The Japanese painter and printmaker Katsushika Hokusai (1760-1849) is considered one of the six great Ukiyo-e masters and the founder of the school of landscape artists that dominated this form during its last phase.
While the Japanese wood block of the 18th century was dominated by the figure print, notably pictures of actors and courtesans, the prints of the early 19th century were largely devoted to landscapes and to scenes from the daily life of the common people. This development was due to the work of Hokusai, whose introduction of the landscape print was responsible for infusing Ukiyo-e, which had become decadent and stagnant at the end of the 18th century, with a new vitality.
Born of peasant stock in the Katsushika district on the outskirts of Edo (modern Tokyo), Hokusai never lost touch with the ordinary people of his native city. In his youth he was first adopted by a mirror maker and then apprenticed to a wood-block engraver and, later, to the proprietor of a lending library. His first teacher was Katsukawa Shunsho, an Ukiyo-e artist who was celebrated for his portrayals of Kabuki actors. Starting in 1778 Hokusai worked under Shunsho for 15 years, using the name Shunro for this period. At his teacher's death in 1792, he left his studio and studied the styles of the main schools of Japanese painting, such as Kano, Tosa, and Sotatsu-Korin, as well as Dutch engravings and Chinese painting. Hokusai's mature artistic style was not formed until middle age—in fact, the artist was fond of saying that he was born at the age of 50. However, once he had absorbed these various influences, he developed his own style and produced a huge body of work, much of it highly original and of fine quality. Hokusai, who called himself the "old man mad with painting, " died in his ninetieth year, in 1849.
Hokusai's mature work shows a marked inventiveness which is uniquely his own and reveals him as a true master. Speaking of his artistic development when he was 75, Hokusai said, "Since the age of 6 I had the habit of drawing forms of objects. Although from about 50 I have often published my pictorial works, before the seventieth year none is of much value. At the age of 73 I was able to fathom slightly the structure of birds, animals, insects, and fish, the growth of grass and trees. Thus perhaps at 80 my art may improve greatly; at 90 it may reach real depth, and at a 100 it may become divinely inspired. At 110 every dot and every stroke may be as if living. I hope all good men of great age will feel that what I have said is not absurd."
Hokusai varied his artistic personality frequently and used no less than 31 different names. His subjects included every genre from Kabuki actors and courtesans to landscapes and scenes from daily life. In addition, he illustrated novels, published his sketchbooks under the title of Manga, and produced guidebooks to famous places, books on how to paint, and erotica known as pillow books, one of which is called The God of Intercourse with a Full Stomach.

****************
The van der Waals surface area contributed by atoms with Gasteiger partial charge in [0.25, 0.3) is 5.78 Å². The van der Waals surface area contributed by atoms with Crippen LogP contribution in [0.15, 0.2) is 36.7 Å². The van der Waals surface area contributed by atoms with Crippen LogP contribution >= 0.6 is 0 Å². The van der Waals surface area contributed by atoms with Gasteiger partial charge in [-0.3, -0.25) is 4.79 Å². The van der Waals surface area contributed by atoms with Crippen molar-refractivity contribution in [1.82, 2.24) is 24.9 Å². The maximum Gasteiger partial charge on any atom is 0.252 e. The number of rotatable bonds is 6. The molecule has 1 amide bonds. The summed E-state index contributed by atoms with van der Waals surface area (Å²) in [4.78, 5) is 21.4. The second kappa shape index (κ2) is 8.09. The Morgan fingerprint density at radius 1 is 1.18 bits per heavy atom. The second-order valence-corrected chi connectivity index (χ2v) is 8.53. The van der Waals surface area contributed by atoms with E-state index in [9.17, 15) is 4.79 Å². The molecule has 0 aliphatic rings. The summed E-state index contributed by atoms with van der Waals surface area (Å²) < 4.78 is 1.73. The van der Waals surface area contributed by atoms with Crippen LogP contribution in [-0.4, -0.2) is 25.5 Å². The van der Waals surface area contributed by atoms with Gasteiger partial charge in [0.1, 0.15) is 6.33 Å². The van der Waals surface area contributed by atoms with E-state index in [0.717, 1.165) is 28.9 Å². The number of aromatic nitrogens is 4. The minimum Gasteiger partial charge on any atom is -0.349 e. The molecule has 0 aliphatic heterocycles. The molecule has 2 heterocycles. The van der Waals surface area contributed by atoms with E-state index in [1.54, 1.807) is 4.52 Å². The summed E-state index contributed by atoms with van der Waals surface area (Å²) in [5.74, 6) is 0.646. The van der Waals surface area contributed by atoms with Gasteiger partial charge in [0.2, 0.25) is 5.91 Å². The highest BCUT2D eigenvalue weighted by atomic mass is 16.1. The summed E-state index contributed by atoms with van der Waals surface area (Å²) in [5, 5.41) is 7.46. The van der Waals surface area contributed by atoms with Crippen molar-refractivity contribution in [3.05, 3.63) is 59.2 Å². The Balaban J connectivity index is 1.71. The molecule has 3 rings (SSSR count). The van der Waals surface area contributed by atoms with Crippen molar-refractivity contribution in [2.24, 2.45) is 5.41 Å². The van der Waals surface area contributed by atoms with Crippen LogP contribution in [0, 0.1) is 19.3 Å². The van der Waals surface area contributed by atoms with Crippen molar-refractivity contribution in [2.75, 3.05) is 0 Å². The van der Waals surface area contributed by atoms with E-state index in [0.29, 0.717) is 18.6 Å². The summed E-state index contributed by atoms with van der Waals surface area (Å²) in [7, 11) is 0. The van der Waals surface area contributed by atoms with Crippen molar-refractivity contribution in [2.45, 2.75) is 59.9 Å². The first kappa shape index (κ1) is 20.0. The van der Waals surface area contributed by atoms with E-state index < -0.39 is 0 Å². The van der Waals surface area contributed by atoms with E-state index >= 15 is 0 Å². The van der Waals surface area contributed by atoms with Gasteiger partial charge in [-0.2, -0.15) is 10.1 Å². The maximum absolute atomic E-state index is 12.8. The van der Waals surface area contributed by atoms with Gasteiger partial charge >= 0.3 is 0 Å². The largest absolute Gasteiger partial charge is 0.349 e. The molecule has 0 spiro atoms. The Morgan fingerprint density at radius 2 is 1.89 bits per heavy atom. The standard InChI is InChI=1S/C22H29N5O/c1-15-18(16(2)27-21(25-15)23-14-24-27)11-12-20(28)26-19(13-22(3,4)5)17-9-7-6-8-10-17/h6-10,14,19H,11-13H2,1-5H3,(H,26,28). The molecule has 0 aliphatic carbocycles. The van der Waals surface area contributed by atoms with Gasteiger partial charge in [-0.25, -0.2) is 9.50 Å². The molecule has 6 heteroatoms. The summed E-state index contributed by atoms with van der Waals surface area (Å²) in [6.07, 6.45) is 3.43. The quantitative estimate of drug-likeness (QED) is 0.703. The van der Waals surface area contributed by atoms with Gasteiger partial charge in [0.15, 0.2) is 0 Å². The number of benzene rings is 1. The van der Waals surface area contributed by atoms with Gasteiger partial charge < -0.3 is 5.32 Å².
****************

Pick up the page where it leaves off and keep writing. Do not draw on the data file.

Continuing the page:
Hokusai's style varied greatly from period to period and even from work to work. Not only did his painting differ from his sketches and wood blocks in being on the whole less inspired and more meticulous, but his prints also show a tremendous change in style. The most extreme contrast is that between his early, very conventional work produced while he was working in Shunsho's studio and his bold experiments with Western shading and perspective in a set of prints of 1798 which show the influence of Dutch engravings and the work of Shiba Kokan. Other works, notably his bird and flower paintings, reflect the influence of the Chinese bird and flower paintings of the Ming and Ch'ing periods.
Thirty-six Views of Mt. Fuji and Manga
The climax of Hokusai's career was no doubt achieved with his celebrated set of the Thirty-six Views of Mt. Fuji, which he produced some time between 1823 and 1831. This series, which actually has 46 prints since he added 10 when the set proved immensely popular, represents the genius of Hokusai at its very best. The most famous among the compositions are Fuji on a Clear Day and the Great Wave at Kanagawa, the former showing the red cone of Mt. Fuji, the sacred mountain of Japan, silhouetted against the white clouds and blue sky, and the latter, with Fuji in the distance, depicting a huge wave threatening to engulf fishermen in their open boats. Exhibiting a beautiful sense of pattern, first-rate drawing, and sensitive use of colors, these prints combine artistic excellence with interesting and typically Japanese subject matter. It is not surprising that Paul Gauguin and Vincent Van Gogh admired Hokusai and were influenced by him.
Hokusai's other masterpiece is his Manga, a series of sketchbooks published in 15 volumes from 1814 to 1878. Painted in a loose and spontaneous manner, these drawings show Hokusai's amazing versatility with the brush and his keen observation of the world around him. No episode is too trivial, be it the comic appearance of old men, umbrellas in the rain, fat wrestlers in combat, the goddess Kannon riding on a carp, or the grotesque shape of the octopus. Among his other notable works are bird and flower prints, series of celebrated bridges and waterfalls, portrayals of spirits and ghosts, and a set of a hundred views of Mt. Fuji which he produced in his old age. All in all, it is estimated that Hokusai produced some 35, 000 paintings, wash drawings, wood-block prints, and illustrated books during his long and immensely productive lifetime.
The best book on Hokusai in English is J. R. Hillier, Hokusai (1955). For the Manga see James A. Michener, ed., The Hokusai Sketchbooks (1958), and Theodore T. Bowie, The Drawings of Hokusai (1964). See also Muneshige Narazaki, Hokusai: The Thirty-six Views of Mt. Fuji (trans. 1968). □